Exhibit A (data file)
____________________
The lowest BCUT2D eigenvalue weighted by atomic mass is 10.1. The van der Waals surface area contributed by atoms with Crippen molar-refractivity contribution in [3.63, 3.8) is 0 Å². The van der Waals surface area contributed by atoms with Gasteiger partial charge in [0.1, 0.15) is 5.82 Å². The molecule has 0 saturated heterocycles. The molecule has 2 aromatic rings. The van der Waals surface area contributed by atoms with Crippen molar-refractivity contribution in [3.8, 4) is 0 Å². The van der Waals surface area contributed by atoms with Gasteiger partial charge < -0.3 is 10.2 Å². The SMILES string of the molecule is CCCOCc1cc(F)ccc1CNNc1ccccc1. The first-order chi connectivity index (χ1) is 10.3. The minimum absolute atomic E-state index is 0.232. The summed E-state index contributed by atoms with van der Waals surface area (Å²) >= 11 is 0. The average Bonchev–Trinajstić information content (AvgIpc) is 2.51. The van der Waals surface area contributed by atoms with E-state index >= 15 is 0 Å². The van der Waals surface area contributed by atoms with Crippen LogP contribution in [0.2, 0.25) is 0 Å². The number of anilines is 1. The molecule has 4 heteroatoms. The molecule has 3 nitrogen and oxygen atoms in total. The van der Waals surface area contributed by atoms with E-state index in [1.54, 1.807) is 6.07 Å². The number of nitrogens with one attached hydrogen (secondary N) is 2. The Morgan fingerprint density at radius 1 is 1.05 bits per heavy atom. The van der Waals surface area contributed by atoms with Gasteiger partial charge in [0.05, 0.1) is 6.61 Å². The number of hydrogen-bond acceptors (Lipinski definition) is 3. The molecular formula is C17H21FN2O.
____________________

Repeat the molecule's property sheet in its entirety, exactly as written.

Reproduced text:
The lowest BCUT2D eigenvalue weighted by atomic mass is 10.1. The van der Waals surface area contributed by atoms with Crippen molar-refractivity contribution in [3.63, 3.8) is 0 Å². The van der Waals surface area contributed by atoms with Gasteiger partial charge in [0.1, 0.15) is 5.82 Å². The molecule has 0 saturated heterocycles. The molecule has 2 aromatic rings. The van der Waals surface area contributed by atoms with Crippen molar-refractivity contribution in [3.8, 4) is 0 Å². The van der Waals surface area contributed by atoms with Gasteiger partial charge < -0.3 is 10.2 Å². The SMILES string of the molecule is CCCOCc1cc(F)ccc1CNNc1ccccc1. The first-order chi connectivity index (χ1) is 10.3. The minimum absolute atomic E-state index is 0.232. The summed E-state index contributed by atoms with van der Waals surface area (Å²) >= 11 is 0. The average Bonchev–Trinajstić information content (AvgIpc) is 2.51. The van der Waals surface area contributed by atoms with E-state index >= 15 is 0 Å². The van der Waals surface area contributed by atoms with Crippen LogP contribution in [0.2, 0.25) is 0 Å². The number of anilines is 1. The molecule has 4 heteroatoms. The molecule has 3 nitrogen and oxygen atoms in total. The van der Waals surface area contributed by atoms with E-state index in [1.54, 1.807) is 6.07 Å². The number of nitrogens with one attached hydrogen (secondary N) is 2. The Morgan fingerprint density at radius 1 is 1.05 bits per heavy atom. The van der Waals surface area contributed by atoms with Gasteiger partial charge in [0.05, 0.1) is 6.61 Å². The number of hydrogen-bond acceptors (Lipinski definition) is 3. The molecular formula is C17H21FN2O.